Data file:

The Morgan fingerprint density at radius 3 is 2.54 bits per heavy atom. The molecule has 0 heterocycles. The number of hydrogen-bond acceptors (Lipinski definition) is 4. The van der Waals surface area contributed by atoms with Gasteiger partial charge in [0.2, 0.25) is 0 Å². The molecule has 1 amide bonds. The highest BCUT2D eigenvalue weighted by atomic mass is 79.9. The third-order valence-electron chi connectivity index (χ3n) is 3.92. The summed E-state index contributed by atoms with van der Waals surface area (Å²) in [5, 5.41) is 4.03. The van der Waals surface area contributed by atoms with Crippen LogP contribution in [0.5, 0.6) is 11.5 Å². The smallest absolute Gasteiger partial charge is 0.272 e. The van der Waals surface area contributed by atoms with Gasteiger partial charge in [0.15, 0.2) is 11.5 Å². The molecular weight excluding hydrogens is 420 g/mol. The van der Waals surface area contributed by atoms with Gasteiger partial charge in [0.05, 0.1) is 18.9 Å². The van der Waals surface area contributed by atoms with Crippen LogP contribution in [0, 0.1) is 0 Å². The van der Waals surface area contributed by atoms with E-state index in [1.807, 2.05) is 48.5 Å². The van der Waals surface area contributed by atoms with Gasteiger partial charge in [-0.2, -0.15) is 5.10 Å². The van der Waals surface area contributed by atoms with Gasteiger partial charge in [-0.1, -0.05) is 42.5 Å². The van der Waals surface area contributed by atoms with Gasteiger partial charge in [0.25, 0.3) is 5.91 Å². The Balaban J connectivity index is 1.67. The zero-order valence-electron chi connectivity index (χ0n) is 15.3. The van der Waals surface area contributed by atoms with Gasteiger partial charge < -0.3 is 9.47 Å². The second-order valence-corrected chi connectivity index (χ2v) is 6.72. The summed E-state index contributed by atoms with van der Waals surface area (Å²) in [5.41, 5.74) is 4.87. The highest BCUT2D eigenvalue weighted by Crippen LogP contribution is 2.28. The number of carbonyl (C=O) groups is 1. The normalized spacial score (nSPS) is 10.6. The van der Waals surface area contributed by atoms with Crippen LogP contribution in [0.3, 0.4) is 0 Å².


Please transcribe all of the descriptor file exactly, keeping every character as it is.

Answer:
The Morgan fingerprint density at radius 3 is 2.54 bits per heavy atom. The molecule has 0 heterocycles. The number of hydrogen-bond acceptors (Lipinski definition) is 4. The van der Waals surface area contributed by atoms with Gasteiger partial charge in [0.2, 0.25) is 0 Å². The molecule has 1 amide bonds. The highest BCUT2D eigenvalue weighted by atomic mass is 79.9. The third-order valence-electron chi connectivity index (χ3n) is 3.92. The summed E-state index contributed by atoms with van der Waals surface area (Å²) in [5, 5.41) is 4.03. The van der Waals surface area contributed by atoms with Crippen LogP contribution in [0.5, 0.6) is 11.5 Å². The smallest absolute Gasteiger partial charge is 0.272 e. The van der Waals surface area contributed by atoms with Gasteiger partial charge in [0.15, 0.2) is 11.5 Å². The molecular weight excluding hydrogens is 420 g/mol. The van der Waals surface area contributed by atoms with Gasteiger partial charge in [0.05, 0.1) is 18.9 Å². The van der Waals surface area contributed by atoms with Crippen LogP contribution in [0, 0.1) is 0 Å². The van der Waals surface area contributed by atoms with E-state index in [1.807, 2.05) is 48.5 Å². The van der Waals surface area contributed by atoms with Gasteiger partial charge in [-0.2, -0.15) is 5.10 Å². The van der Waals surface area contributed by atoms with Gasteiger partial charge in [-0.1, -0.05) is 42.5 Å². The van der Waals surface area contributed by atoms with Gasteiger partial charge in [0.25, 0.3) is 5.91 Å². The Balaban J connectivity index is 1.67. The zero-order valence-electron chi connectivity index (χ0n) is 15.3. The van der Waals surface area contributed by atoms with Gasteiger partial charge < -0.3 is 9.47 Å². The second-order valence-corrected chi connectivity index (χ2v) is 6.72. The summed E-state index contributed by atoms with van der Waals surface area (Å²) in [5.41, 5.74) is 4.87. The highest BCUT2D eigenvalue weighted by Crippen LogP contribution is 2.28. The number of carbonyl (C=O) groups is 1. The normalized spacial score (nSPS) is 10.6. The van der Waals surface area contributed by atoms with Crippen LogP contribution in [0.3, 0.4) is 0 Å².